Casino as a concert venue? Oh yea!

At first, I got excited.

Then I got mad.

And then I got scared.

That’s pretty much the natural arc of emotions when faced with the prospect of meeting James Brown.

I was a student at Morningside College in Sioux City working at HyVee — oh, yeah, and obviously James Brown wasn’t yet dead — when buzz rippled through the store one night that J.B. was in the house.

I just happened to be “facing” the Pepto-Bismol — industry jargon for making stuff look nice — when word finally reached to me back in the antidiarrheal section of the pharmacy.

As a big fan of soul and funk, I found myself excitedly interrogating my coworkers.

To my dismay, though, they weren’t of any help.

They all acted like it was no biggie, as if a sighting of the Godfather of Soul at HyVee in Sioux City, Iowa, was something of a regular occurrence.

Like, “Oh, I hate it when that guy with the giant black pompadour and the purple cape comes in. I always see him eating all the Brach’s stuff.”

Argh!

I took off for the parking lot, hoping to still catch a glimpse of him.

And there it was, right there in the fire lane — the “James Brown, Living in America” tour bus.

Taking off my apron, I knew what I had to do.

I had to get on the bus.

Unfortunately, my khaki pants and crisp, white shirt didn’t exactly suggest that I was down with the funk.

In fact, when I finally, nervously, tapped on the door, I think I heard the driver yell to the back of the bus, “Yo, J.B. There’s some Mormon kid out here.”

After a few seconds, the door flung open.

“What?” the driver asked.

“Is the Godfather on board?” I chirped.

“No,” he answered, closing the door swiftly, presumably before a second missionary could show up and we could take the bus by force.

I still think back to that summer night often and it makes me smile.

To think, only a bus door, a driver, three armed bodyguards, a sax player and five women in various states of undress separated me — a kid from Jefferson — from Soul Brother No. 1.

It dawned on me in recent weeks that the reason James Brown was even there in the first place was to play a show at WinnaVegas, the casino operated since 1992 by the Winnebago Tribe of Nebraska out in the middle of nowhere near Sloan, Iowa.

I remember the late, great George Carlin also passing through WinnaVegas during my time at Morningside.

My wife, Amy, just happens to be from Sioux City, so we visit regularly.

This past summer, I spotted billboards advertising the likes of Smokey Robinson and Merle Haggard at WinnaVegas.

When it comes to attracting national entertainment to places that are a little less-traveled, casinos are great.

This was a long way of saying it, but I’m excited at the prospect of a Wild Rose Casino coming to Greene County purely for the entertainment it’ll bring to an area that otherwise is considered prime “flyover territory.”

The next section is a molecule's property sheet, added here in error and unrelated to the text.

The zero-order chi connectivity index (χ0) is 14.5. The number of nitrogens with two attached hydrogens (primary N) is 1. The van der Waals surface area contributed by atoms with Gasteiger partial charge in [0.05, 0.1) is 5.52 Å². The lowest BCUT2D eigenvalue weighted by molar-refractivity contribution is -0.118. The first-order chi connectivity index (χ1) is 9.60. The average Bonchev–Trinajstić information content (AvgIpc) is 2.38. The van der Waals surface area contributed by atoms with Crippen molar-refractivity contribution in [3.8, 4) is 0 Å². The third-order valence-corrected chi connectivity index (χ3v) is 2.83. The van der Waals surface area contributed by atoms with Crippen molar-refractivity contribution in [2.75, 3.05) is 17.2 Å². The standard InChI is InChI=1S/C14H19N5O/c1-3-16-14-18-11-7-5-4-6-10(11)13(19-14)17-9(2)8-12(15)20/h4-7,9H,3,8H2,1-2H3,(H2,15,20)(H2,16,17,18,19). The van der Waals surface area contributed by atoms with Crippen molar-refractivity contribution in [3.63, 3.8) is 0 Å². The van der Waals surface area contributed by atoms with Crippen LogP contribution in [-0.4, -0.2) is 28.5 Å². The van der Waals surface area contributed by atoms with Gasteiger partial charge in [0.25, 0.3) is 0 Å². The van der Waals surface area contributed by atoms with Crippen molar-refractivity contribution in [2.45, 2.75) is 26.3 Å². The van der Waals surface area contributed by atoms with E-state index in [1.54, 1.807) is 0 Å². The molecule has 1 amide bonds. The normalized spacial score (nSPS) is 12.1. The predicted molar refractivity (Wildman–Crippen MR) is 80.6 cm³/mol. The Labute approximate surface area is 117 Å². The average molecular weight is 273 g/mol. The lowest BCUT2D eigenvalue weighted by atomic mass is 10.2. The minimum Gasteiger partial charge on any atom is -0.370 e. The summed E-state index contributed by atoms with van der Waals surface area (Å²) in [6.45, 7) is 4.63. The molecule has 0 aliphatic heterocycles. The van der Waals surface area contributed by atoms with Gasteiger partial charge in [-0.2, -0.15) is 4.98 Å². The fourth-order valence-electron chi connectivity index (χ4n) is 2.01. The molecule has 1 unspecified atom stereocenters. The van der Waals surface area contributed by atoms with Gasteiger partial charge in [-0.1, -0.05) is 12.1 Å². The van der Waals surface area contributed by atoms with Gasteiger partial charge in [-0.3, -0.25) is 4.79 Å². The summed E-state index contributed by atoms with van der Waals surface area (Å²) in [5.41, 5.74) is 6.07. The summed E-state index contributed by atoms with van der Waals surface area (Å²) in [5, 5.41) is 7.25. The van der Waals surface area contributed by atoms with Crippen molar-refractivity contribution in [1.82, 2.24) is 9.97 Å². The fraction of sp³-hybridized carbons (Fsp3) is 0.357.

If I learned anything during my years on a newspaper’s entertainment beat in Ohio, it’s this — unless you live in New York or Los Angeles, a performer will only show up in your town if you can front them the appropriate amount of cash.

Often, we’re talking upwards of six figures for a single, 90-minute show.

Not a bad way to make a living, eh?

I’ll admit — I have zero interest in the actual casino part of a potential Wild Rose in Jefferson.

After all, the only card game I know is Slap Jack.

I can play a pretty wicked hand of Uno, too, if that counts.

Of course, the fate of Wild Rose Jefferson is now in the hands of the Iowa Racing & Gaming Commission, which is expected to vote June 12 on the proposed casino.

Growing up, I thought The Rumbles’ annual appearance at the Bell Tower Festival beer tent was the absolute height of entertainment around here.

A Wild Rose casino would put us in a whole different league.

The Wild Rose Casino and Resort in Emmetsburg has had a regular slate of national acts since opening in 2006.

Upcoming shows include the likes of country singers Pam Tillis and Lorrie Morgan — both members of the Grand Ole Opry — plus Phil Vassar, Chris Cagle and Mickey Gilley.

The oldies group Jay & the Americans will play there on April 25.

Past acts in Emmetsburg have included Roy Clark — a Country Music Hall of Famer — Crystal Gayle, Sawyer Brown, ’60s sunshine-pop greats The Association and even the blues-wailing Yardbirds (albeit sans Eric Clapton, Jeff Beck or Jimmy Page).

Emmetsburg and Palo Alto County are roughly the same size as Jefferson and Greene County, although arguably a little more remote.

In what universe is there a venue in either Palo Alto or Greene counties that could lure those types of names with such regularity?

Wild Rose Jefferson indeed has plans for a connected events center that could accommodate concerts and 800 people.

Now, let’s get real.

Blue Man Group ain’t coming to Wild Rose.

Celine Dion probably isn’t going to come and do a six-year residency in Jefferson.

But what’s here now?

Greene County voters apparently agreed when they went to the polls last summer, approving a gaming referendum with 75 percent support — the highest vote margin in state history for a casino.

So, yeah, I’m excited at the prospect of it all.

But you know who should be even more excited?

The kid at Fareway who taps on the door of the tour bus out in the parking lot.

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Jefferson Bee & Herald
Address: 200 N. Wilson St.
Jefferson, IA 50129

Phone:(515) 386-4161